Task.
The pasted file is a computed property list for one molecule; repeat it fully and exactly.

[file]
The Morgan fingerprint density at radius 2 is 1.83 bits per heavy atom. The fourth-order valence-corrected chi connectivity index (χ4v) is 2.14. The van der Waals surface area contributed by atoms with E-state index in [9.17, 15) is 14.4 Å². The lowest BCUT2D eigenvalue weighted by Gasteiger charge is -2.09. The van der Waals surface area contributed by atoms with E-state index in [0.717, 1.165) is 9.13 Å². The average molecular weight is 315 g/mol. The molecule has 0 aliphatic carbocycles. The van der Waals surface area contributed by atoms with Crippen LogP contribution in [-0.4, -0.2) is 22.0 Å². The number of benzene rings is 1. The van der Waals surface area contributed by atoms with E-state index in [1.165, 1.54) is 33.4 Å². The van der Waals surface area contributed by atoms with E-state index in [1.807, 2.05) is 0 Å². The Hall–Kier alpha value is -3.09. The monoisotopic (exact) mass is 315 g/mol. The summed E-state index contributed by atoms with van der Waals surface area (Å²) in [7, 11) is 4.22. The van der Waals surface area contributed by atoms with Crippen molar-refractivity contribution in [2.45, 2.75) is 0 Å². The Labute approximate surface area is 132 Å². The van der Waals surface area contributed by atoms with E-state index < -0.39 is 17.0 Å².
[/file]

The Morgan fingerprint density at radius 2 is 1.83 bits per heavy atom. The fourth-order valence-corrected chi connectivity index (χ4v) is 2.14. The van der Waals surface area contributed by atoms with E-state index in [9.17, 15) is 14.4 Å². The lowest BCUT2D eigenvalue weighted by Gasteiger charge is -2.09. The van der Waals surface area contributed by atoms with E-state index in [0.717, 1.165) is 9.13 Å². The average molecular weight is 315 g/mol. The molecule has 0 aliphatic carbocycles. The van der Waals surface area contributed by atoms with Crippen LogP contribution in [-0.4, -0.2) is 22.0 Å². The number of benzene rings is 1. The van der Waals surface area contributed by atoms with E-state index in [1.165, 1.54) is 33.4 Å². The van der Waals surface area contributed by atoms with E-state index in [1.807, 2.05) is 0 Å². The Hall–Kier alpha value is -3.09. The monoisotopic (exact) mass is 315 g/mol. The summed E-state index contributed by atoms with van der Waals surface area (Å²) in [7, 11) is 4.22. The van der Waals surface area contributed by atoms with Crippen molar-refractivity contribution in [2.45, 2.75) is 0 Å². The Labute approximate surface area is 132 Å². The van der Waals surface area contributed by atoms with E-state index < -0.39 is 17.0 Å².